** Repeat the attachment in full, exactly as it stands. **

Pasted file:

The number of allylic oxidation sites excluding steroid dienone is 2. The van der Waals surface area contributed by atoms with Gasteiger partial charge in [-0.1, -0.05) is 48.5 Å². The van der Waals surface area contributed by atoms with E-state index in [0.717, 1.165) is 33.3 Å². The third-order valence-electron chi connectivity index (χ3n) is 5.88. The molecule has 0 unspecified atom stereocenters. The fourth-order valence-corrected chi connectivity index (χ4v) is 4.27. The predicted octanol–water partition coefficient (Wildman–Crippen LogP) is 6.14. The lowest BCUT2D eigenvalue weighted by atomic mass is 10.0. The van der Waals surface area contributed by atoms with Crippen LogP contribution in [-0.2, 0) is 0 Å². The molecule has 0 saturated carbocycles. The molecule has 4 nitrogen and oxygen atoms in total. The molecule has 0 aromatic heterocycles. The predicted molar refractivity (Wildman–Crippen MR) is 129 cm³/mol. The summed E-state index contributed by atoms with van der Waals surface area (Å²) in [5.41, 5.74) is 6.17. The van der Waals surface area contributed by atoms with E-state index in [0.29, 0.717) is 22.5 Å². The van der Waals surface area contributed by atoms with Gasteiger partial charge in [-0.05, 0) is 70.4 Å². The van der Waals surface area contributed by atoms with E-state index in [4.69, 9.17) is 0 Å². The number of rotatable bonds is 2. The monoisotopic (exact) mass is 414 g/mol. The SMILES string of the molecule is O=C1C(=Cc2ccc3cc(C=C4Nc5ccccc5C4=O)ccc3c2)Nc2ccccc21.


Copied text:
The number of allylic oxidation sites excluding steroid dienone is 2. The van der Waals surface area contributed by atoms with Gasteiger partial charge in [-0.1, -0.05) is 48.5 Å². The van der Waals surface area contributed by atoms with E-state index in [0.717, 1.165) is 33.3 Å². The third-order valence-electron chi connectivity index (χ3n) is 5.88. The molecule has 0 unspecified atom stereocenters. The fourth-order valence-corrected chi connectivity index (χ4v) is 4.27. The predicted octanol–water partition coefficient (Wildman–Crippen LogP) is 6.14. The lowest BCUT2D eigenvalue weighted by atomic mass is 10.0. The van der Waals surface area contributed by atoms with Crippen LogP contribution in [-0.2, 0) is 0 Å². The molecule has 0 saturated carbocycles. The molecule has 4 nitrogen and oxygen atoms in total. The molecule has 0 aromatic heterocycles. The predicted molar refractivity (Wildman–Crippen MR) is 129 cm³/mol. The summed E-state index contributed by atoms with van der Waals surface area (Å²) in [5.41, 5.74) is 6.17. The van der Waals surface area contributed by atoms with E-state index in [0.29, 0.717) is 22.5 Å². The van der Waals surface area contributed by atoms with Gasteiger partial charge in [-0.05, 0) is 70.4 Å². The van der Waals surface area contributed by atoms with E-state index in [4.69, 9.17) is 0 Å². The number of rotatable bonds is 2. The monoisotopic (exact) mass is 414 g/mol. The SMILES string of the molecule is O=C1C(=Cc2ccc3cc(C=C4Nc5ccccc5C4=O)ccc3c2)Nc2ccccc21.